Sunset / author Jens Klein. - Leipzig : Spector Books, 2018. - 220 p. : ills. ; 30,5 cm
The photos in Sunset show places where people tried to escape across the internal German border. The pictures, which come from the archives of the Stasi Records Agency (BStU), were taken by employees of the secret police, the police, and the border troops of the National People's Army (NVA) from 1961 to 1989. They ranged from the surveillance of people and places and checks on border installations to the documentation of attempts to breach the border, whether successful or unsuccessful. The key consideration in selecting the photos was not the fate of the fugitives but rather the escape routes they chose. You move through a labyrinth that leads along tunnels and waterways, following arrow signs and cul-de-sacs, travelling in train compartments and through landscapes—a serpentine journey that intertwines historical testimony with individual imagination. For, beyond their historical context, the pictures are visual documents of an existential drive to escape: to the West, to the place that answers the longing for prosperity and freedom.

The Object of Zionism : The Architecture of Israel / author Zvi Efrat. - Leipzig : Spector Books, 2018. - 1000 p. : ills. ; 24,5 cm
Includes bibliographical references and index
The Object of Zionism: The Architecture of Israel is a critical study of Zionist spatial planning and the architectural fabrication of the State of Israel from the early decades of the twentieth century to the 1960s and 1970s. It scrutinizes Israel as a singular modernist project—unprecedented in its relative scope and rates of growth, its political and ethical circumstances, and its hyper-production of spatial and structural experiments. This project entailed the molding of a new terrain, the construction of dozens of new towns and hundreds of new rural settlements, and the appropriation of post-war architectural trends, especially Brutalism and Structuralism, as signifiers of national vigour and cultural ingenuity. Contrary to common belief, the State of Israel was not born of emergency routine or speculative ventures, but rather with the objective of designing an instantaneous model state.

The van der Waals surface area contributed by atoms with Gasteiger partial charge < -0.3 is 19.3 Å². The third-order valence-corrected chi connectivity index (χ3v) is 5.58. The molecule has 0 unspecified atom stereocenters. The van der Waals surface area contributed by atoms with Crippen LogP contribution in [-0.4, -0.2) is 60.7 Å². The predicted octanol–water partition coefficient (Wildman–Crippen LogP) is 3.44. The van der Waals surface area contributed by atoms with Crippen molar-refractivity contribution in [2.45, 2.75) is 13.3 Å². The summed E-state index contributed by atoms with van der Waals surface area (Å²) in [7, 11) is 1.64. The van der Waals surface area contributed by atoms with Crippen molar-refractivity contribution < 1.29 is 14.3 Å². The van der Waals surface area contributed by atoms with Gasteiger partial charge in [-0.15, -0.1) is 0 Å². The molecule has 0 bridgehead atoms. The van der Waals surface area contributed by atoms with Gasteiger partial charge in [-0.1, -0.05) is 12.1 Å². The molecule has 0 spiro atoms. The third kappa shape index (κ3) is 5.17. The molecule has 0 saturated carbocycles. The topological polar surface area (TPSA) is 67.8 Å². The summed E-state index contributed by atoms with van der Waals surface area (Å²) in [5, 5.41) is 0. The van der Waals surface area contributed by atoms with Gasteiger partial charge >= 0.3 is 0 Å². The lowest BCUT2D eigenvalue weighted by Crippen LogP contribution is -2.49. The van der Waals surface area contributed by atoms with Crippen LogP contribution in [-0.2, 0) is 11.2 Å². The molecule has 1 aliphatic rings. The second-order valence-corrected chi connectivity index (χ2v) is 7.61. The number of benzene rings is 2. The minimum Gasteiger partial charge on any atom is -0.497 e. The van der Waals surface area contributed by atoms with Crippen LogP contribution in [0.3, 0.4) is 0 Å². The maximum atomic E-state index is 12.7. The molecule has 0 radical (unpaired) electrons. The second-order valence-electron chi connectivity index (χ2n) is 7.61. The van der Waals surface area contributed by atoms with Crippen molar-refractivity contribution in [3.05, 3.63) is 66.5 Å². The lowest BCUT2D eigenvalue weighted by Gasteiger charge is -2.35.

The Skin of the Film : Intercultural Cinema, Embodiment, and the Senses / author Laura U. Marks. - Durham, North Carolina ; London : Duke University Press, 2000. - 300 p. : ills. ; 23,5 cm
Includes bibliographical references, filmography, videography and index.
Memories that evoke the physical awareness of touch, smell, and bodily presence can be vital links to home for people living in diaspora from their culture of origin. How can filmmakers working between cultures use cinema, a visual medium, to transmit that physical sense of place and culture? Filmmakers seeking to represent their native cultures have had to develop new forms of cinematic expression. Marks offers a theory of "haptic visuality"—a visuality that functions like the sense of touch by triggering physical memories of smell, touch, and taste—to explain the newfound ways in which intercultural cinema engages the viewer bodily to convey cultural experience and memory. The Skin of the Film draws on phenomenology, postcolonial and feminist theory, anthropology, and cognitive science.

Afro-Fabulations : The Queer Drama of Black Life / author Tavia Nyong'o. - New York : New York University Press, 2019. - 266 p. : ills. ; 23 cm. - (Sexual Cultures series)
Includes bibliographical references and index
In Afro-Fabulations: The Queer Drama of Black Life, cultural critic and historian Tavia Nyong'o surveys the conditions of contemporary black artistic production in the era of  post-blackness. Moving past the antirelational debates in queer theory, Nyong'o posits queerness as "angular sociality," drawing upon queer of color critique in order to name the gate and rhythm of black social life as it moves in and out of step with itself. He takes up a broad range of sites of analysis, from speculative fiction to performance art, from artificial intelligence to Blaxploitation cinema. Reading the archive of violence and trauma against the grain, Afro-Fabulations summons the poetic powers of queer world-making that have always been immanent to the fight and play of black life.